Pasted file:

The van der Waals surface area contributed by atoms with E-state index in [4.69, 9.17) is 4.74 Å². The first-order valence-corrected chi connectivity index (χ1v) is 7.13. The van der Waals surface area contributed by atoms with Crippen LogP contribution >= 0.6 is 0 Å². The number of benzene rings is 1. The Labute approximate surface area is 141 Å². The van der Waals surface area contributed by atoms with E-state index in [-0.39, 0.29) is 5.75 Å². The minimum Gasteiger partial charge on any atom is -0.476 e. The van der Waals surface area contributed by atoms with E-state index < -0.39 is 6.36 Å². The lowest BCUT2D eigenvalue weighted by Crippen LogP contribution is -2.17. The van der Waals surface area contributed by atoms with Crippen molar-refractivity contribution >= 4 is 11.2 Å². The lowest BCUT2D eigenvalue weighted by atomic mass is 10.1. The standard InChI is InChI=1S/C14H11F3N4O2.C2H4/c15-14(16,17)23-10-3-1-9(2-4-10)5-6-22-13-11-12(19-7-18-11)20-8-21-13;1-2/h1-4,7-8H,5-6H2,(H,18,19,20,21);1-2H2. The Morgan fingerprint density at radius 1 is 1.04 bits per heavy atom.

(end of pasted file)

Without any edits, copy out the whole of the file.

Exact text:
The van der Waals surface area contributed by atoms with E-state index in [4.69, 9.17) is 4.74 Å². The first-order valence-corrected chi connectivity index (χ1v) is 7.13. The van der Waals surface area contributed by atoms with Crippen LogP contribution >= 0.6 is 0 Å². The number of benzene rings is 1. The Labute approximate surface area is 141 Å². The van der Waals surface area contributed by atoms with E-state index in [-0.39, 0.29) is 5.75 Å². The minimum Gasteiger partial charge on any atom is -0.476 e. The van der Waals surface area contributed by atoms with E-state index < -0.39 is 6.36 Å². The lowest BCUT2D eigenvalue weighted by Crippen LogP contribution is -2.17. The van der Waals surface area contributed by atoms with Crippen molar-refractivity contribution >= 4 is 11.2 Å². The lowest BCUT2D eigenvalue weighted by atomic mass is 10.1. The standard InChI is InChI=1S/C14H11F3N4O2.C2H4/c15-14(16,17)23-10-3-1-9(2-4-10)5-6-22-13-11-12(19-7-18-11)20-8-21-13;1-2/h1-4,7-8H,5-6H2,(H,18,19,20,21);1-2H2. The Morgan fingerprint density at radius 1 is 1.04 bits per heavy atom.